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There is an easier way. When Tine Thevenin's The Family Bed was published in the 1970s, sleeping with your children was controversial. A lot of families did it, but few admitted it! But more and more parents are finding that the family bed is their ideal arrangement, bringing them peaceful nights and happy babies.
I sleep easily with my baby beside me, sharing in the same security she must feel. With my daughter in my bed, I don't have to wonder whether she's choking, or breathing, or too hot or cold, or if I'll hear her when she wakes up, or get to her in time if there's a fire. I can be certain that she is safe and content.
One of the reasons for our societal shift away from the family bed is an emphasis on autonomy and independence that solitary sleep seems to represent. Critics claim that sleeping with your baby will "spoil" him, and that he'll grow up clingy and dependent. But babies and young children are dependent on their parents, and that dependence is only outgrown gradually, at the child's unique pace. Developmental psychology teaches that before a child can seek to become independent, he must feel secure, and trust that the world is a safe place where his needs will be met. When parents respond quickly to baby's cries, use a sling or baby carrier during the day, and a family bed at night, children grow up to be more, not less, independent, confident, and self-assured.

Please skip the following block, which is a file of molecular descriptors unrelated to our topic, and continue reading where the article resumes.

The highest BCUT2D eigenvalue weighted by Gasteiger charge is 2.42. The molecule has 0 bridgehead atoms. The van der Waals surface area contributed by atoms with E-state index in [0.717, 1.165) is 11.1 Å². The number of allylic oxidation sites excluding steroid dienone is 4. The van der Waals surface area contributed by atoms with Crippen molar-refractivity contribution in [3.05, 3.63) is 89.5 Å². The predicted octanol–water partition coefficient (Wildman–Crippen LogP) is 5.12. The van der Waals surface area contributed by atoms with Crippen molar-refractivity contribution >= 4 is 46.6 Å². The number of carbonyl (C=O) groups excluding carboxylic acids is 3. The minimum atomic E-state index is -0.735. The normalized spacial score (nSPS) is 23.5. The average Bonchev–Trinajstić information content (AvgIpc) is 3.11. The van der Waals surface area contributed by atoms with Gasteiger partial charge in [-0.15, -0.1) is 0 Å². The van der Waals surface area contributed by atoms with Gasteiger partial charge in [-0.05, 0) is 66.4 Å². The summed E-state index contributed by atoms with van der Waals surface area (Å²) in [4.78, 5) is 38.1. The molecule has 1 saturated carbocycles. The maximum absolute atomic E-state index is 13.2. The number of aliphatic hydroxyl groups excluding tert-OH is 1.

Sleeping with your baby is an easy way to give him this security. One of the first things new parents learn is that babies needs don't go away just because the clock says 10pm (or midnight, or 4am ....) Parenting is a 24-hour job. Working parents especially often feel that they barely have any time to enjoy their child before the nightly bedtime battle. With a family bed, it is possible to get a good night's rest, and teach your child that you are there for him day or night. It's funny how night-time fears (parent's or child's!) disappear when everyone is snuggled up together.